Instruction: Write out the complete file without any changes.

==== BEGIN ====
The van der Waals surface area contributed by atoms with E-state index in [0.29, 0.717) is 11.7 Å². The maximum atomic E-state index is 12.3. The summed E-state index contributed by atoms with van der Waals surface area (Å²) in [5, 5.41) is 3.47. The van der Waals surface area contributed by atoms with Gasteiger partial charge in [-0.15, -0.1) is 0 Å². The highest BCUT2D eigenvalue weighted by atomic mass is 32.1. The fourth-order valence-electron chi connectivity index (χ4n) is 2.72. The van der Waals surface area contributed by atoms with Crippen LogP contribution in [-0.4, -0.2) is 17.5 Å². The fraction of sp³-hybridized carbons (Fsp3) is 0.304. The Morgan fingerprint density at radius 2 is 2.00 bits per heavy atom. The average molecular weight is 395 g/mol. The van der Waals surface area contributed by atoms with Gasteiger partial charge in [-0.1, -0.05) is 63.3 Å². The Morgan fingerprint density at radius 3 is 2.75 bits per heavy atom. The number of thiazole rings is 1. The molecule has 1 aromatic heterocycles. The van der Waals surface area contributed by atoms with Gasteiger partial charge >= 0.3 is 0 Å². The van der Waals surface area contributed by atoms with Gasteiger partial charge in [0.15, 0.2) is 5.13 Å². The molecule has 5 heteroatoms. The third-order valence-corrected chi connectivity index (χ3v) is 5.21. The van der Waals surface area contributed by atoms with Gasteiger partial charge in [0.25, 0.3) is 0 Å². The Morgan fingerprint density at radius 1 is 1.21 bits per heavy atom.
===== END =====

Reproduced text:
The van der Waals surface area contributed by atoms with E-state index in [0.29, 0.717) is 11.7 Å². The maximum atomic E-state index is 12.3. The summed E-state index contributed by atoms with van der Waals surface area (Å²) in [5, 5.41) is 3.47. The van der Waals surface area contributed by atoms with Gasteiger partial charge in [-0.15, -0.1) is 0 Å². The highest BCUT2D eigenvalue weighted by atomic mass is 32.1. The fourth-order valence-electron chi connectivity index (χ4n) is 2.72. The van der Waals surface area contributed by atoms with Crippen LogP contribution in [-0.4, -0.2) is 17.5 Å². The fraction of sp³-hybridized carbons (Fsp3) is 0.304. The Morgan fingerprint density at radius 2 is 2.00 bits per heavy atom. The average molecular weight is 395 g/mol. The van der Waals surface area contributed by atoms with Gasteiger partial charge in [-0.1, -0.05) is 63.3 Å². The Morgan fingerprint density at radius 3 is 2.75 bits per heavy atom. The number of thiazole rings is 1. The molecule has 1 aromatic heterocycles. The van der Waals surface area contributed by atoms with Gasteiger partial charge >= 0.3 is 0 Å². The van der Waals surface area contributed by atoms with Gasteiger partial charge in [0.15, 0.2) is 5.13 Å². The molecule has 5 heteroatoms. The third-order valence-corrected chi connectivity index (χ3v) is 5.21. The van der Waals surface area contributed by atoms with Gasteiger partial charge in [0.25, 0.3) is 0 Å². The Morgan fingerprint density at radius 1 is 1.21 bits per heavy atom.